Governments around the world must work out how to cope with ageing, a UN report said on Monday, warning that developing nations with lots of young workers may one day find their elderly populations a burden.

The study by the United Nations Population Fund (UNFPA) and HelpAge International also urged countries to improve medical provision to extend the years of health that older people can enjoy.

The report, which was released to coincide with the International Day of Older Persons, estimates one in nine people around the world are older than 60, accounting for some 810 million of the seven billion global population.

The size of the elderly population is expected to swell by 200 million in a decade to go beyond one billion people and soar to two billion by 2050, the report said.

Alongside the report a symposium on ageing was being held in Japan -- the world's fastest-greying country -- where around a quarter of the population is over 65 already, a proportion the government forecasts will rise to 40 percent within half a century.

"The world is quickly becoming much older, and developing countries will be taking the lead in terms of speed of this process," said Babatunde Osotimehin, UNFPA executive director.

"Population ageing is one of the most significant trends in the 21st century," he told a press conference.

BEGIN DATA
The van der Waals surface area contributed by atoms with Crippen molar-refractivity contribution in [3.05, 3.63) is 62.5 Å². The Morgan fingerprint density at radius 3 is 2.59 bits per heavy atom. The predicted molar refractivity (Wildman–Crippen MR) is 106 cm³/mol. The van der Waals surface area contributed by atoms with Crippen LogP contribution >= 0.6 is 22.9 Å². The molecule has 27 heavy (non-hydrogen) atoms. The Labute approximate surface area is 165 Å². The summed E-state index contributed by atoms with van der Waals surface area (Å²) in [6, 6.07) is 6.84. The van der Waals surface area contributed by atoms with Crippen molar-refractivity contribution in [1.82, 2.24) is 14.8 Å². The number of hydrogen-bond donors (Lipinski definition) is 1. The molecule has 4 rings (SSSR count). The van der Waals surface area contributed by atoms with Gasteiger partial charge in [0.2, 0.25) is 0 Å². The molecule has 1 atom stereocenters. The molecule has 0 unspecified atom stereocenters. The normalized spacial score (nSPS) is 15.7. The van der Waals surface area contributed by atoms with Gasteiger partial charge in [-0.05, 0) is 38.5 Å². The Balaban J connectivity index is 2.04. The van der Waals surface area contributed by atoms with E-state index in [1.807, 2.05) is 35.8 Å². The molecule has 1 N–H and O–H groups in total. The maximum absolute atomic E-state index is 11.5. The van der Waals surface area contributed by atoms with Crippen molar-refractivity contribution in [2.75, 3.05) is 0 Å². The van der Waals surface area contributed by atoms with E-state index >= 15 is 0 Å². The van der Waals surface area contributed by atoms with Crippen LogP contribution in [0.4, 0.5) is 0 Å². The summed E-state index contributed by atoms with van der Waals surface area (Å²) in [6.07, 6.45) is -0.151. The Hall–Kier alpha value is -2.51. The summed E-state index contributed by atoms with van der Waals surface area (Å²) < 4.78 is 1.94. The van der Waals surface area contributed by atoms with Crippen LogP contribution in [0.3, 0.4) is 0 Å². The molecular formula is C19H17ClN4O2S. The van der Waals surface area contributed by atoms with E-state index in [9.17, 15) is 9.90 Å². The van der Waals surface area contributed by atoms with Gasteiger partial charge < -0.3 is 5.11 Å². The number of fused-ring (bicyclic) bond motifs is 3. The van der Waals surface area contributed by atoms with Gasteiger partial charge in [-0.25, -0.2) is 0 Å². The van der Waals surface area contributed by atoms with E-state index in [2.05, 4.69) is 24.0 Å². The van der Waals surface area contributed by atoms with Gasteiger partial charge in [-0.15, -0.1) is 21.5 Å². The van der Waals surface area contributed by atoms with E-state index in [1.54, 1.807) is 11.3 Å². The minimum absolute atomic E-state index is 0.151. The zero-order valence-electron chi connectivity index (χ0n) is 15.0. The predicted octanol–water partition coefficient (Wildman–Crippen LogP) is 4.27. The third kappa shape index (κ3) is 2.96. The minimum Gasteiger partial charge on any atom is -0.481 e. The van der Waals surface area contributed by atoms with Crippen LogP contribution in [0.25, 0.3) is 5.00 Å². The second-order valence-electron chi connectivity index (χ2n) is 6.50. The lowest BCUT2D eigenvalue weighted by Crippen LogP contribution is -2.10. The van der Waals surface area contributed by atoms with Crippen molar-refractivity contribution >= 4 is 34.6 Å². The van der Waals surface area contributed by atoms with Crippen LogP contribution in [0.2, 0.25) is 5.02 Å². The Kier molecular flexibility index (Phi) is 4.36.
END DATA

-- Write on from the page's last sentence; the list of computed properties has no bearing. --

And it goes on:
By 2050, the report said, some 80 percent of the world's older people will live in developing countries, many of which currently have young populations where there are many more workers than pensioners.

"In many developing countries with large populations of young people, the challenge is that governments have not put policies and practices in place to support their current older populations or made enough preparations for 2050," the two bodies said in a joint statement.

The report warned that the skills and knowledge older people possess are going to waste, with many of them under-employed and vulnerable to discrimination, abuse and violence at work and in the home.

Many of the world's elderly also live in poverty and have difficulty accessing medical care, making them vulnerable to chronic conditions such as hypertension, the bodies said.

The agencies are calling for governments and the public to end "these destructive practices and to invest in older people".

"Countries must address their ageing mismanagement, and put in place strong laws and associated plans and budgets," said Richard Blewitt, chief executive officer of HelpAge International.

He called for wider use of basic social programmes, including affordable medical care for elders, as well as the abolition of a mandatory retirement age.